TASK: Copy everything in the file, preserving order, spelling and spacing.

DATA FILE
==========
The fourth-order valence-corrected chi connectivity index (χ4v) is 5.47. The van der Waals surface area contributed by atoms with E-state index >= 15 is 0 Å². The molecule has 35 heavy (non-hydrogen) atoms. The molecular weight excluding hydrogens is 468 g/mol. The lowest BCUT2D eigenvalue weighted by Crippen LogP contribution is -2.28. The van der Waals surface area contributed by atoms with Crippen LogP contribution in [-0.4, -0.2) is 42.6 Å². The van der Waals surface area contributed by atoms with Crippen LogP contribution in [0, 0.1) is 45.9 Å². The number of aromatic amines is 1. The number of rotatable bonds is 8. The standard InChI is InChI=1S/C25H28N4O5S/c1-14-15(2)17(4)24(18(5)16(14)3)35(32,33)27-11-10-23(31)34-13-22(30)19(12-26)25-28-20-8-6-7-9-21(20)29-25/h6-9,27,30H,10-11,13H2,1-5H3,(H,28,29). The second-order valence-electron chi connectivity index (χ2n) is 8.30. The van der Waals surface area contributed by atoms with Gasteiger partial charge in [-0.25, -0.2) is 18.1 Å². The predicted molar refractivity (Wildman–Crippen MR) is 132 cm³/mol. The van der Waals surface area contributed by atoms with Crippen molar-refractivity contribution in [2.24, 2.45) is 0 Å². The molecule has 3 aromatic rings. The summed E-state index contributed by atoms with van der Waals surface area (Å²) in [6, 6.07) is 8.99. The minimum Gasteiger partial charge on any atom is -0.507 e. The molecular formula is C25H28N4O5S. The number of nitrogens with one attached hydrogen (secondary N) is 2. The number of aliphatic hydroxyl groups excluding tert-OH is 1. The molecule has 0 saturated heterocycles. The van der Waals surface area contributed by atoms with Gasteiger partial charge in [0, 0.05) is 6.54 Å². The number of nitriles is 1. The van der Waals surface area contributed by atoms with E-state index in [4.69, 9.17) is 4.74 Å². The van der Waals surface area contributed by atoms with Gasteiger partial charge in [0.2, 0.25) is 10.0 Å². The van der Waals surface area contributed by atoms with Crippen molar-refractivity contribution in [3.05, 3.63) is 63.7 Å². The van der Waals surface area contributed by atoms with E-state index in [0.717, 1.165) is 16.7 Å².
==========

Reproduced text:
The fourth-order valence-corrected chi connectivity index (χ4v) is 5.47. The van der Waals surface area contributed by atoms with E-state index >= 15 is 0 Å². The molecule has 35 heavy (non-hydrogen) atoms. The molecular weight excluding hydrogens is 468 g/mol. The lowest BCUT2D eigenvalue weighted by Crippen LogP contribution is -2.28. The van der Waals surface area contributed by atoms with Crippen LogP contribution in [-0.4, -0.2) is 42.6 Å². The van der Waals surface area contributed by atoms with Crippen LogP contribution in [0, 0.1) is 45.9 Å². The number of aromatic amines is 1. The number of rotatable bonds is 8. The standard InChI is InChI=1S/C25H28N4O5S/c1-14-15(2)17(4)24(18(5)16(14)3)35(32,33)27-11-10-23(31)34-13-22(30)19(12-26)25-28-20-8-6-7-9-21(20)29-25/h6-9,27,30H,10-11,13H2,1-5H3,(H,28,29). The second-order valence-electron chi connectivity index (χ2n) is 8.30. The van der Waals surface area contributed by atoms with Gasteiger partial charge in [-0.25, -0.2) is 18.1 Å². The predicted molar refractivity (Wildman–Crippen MR) is 132 cm³/mol. The van der Waals surface area contributed by atoms with Crippen molar-refractivity contribution in [2.24, 2.45) is 0 Å². The molecule has 3 aromatic rings. The summed E-state index contributed by atoms with van der Waals surface area (Å²) in [6, 6.07) is 8.99. The minimum Gasteiger partial charge on any atom is -0.507 e. The molecular formula is C25H28N4O5S. The number of nitrogens with one attached hydrogen (secondary N) is 2. The number of aliphatic hydroxyl groups excluding tert-OH is 1. The molecule has 0 saturated heterocycles. The van der Waals surface area contributed by atoms with Gasteiger partial charge in [0, 0.05) is 6.54 Å². The number of nitriles is 1. The van der Waals surface area contributed by atoms with E-state index in [4.69, 9.17) is 4.74 Å². The van der Waals surface area contributed by atoms with Gasteiger partial charge in [0.2, 0.25) is 10.0 Å². The van der Waals surface area contributed by atoms with Crippen molar-refractivity contribution in [3.05, 3.63) is 63.7 Å². The van der Waals surface area contributed by atoms with E-state index in [0.717, 1.165) is 16.7 Å².